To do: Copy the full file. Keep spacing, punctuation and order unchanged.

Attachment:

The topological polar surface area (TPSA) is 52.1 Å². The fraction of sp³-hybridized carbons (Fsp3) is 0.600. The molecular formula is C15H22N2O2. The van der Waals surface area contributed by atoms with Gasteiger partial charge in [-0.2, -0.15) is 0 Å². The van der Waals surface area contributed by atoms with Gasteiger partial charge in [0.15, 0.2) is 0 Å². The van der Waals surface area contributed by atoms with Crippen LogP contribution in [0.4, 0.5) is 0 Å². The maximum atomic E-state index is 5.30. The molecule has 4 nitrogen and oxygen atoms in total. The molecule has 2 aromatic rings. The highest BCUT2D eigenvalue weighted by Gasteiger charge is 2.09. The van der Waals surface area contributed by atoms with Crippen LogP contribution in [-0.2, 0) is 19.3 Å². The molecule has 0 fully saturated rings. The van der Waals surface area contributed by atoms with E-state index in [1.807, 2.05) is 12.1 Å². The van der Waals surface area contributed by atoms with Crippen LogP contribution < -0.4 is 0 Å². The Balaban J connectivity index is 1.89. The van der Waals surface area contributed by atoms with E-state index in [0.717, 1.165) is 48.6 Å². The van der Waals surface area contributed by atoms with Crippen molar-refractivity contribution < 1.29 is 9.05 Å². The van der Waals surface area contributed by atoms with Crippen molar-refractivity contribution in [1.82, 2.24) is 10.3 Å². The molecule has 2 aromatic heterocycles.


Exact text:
The topological polar surface area (TPSA) is 52.1 Å². The fraction of sp³-hybridized carbons (Fsp3) is 0.600. The molecular formula is C15H22N2O2. The van der Waals surface area contributed by atoms with Gasteiger partial charge in [-0.2, -0.15) is 0 Å². The van der Waals surface area contributed by atoms with Gasteiger partial charge in [0.15, 0.2) is 0 Å². The van der Waals surface area contributed by atoms with Crippen LogP contribution in [0.4, 0.5) is 0 Å². The maximum atomic E-state index is 5.30. The molecule has 4 nitrogen and oxygen atoms in total. The molecule has 2 aromatic rings. The highest BCUT2D eigenvalue weighted by Gasteiger charge is 2.09. The van der Waals surface area contributed by atoms with Crippen LogP contribution in [-0.2, 0) is 19.3 Å². The molecule has 0 fully saturated rings. The van der Waals surface area contributed by atoms with E-state index in [1.807, 2.05) is 12.1 Å². The van der Waals surface area contributed by atoms with Crippen LogP contribution < -0.4 is 0 Å². The Balaban J connectivity index is 1.89. The van der Waals surface area contributed by atoms with E-state index in [0.717, 1.165) is 48.6 Å². The van der Waals surface area contributed by atoms with Crippen molar-refractivity contribution < 1.29 is 9.05 Å². The van der Waals surface area contributed by atoms with Crippen molar-refractivity contribution in [1.82, 2.24) is 10.3 Å². The molecule has 2 aromatic heterocycles.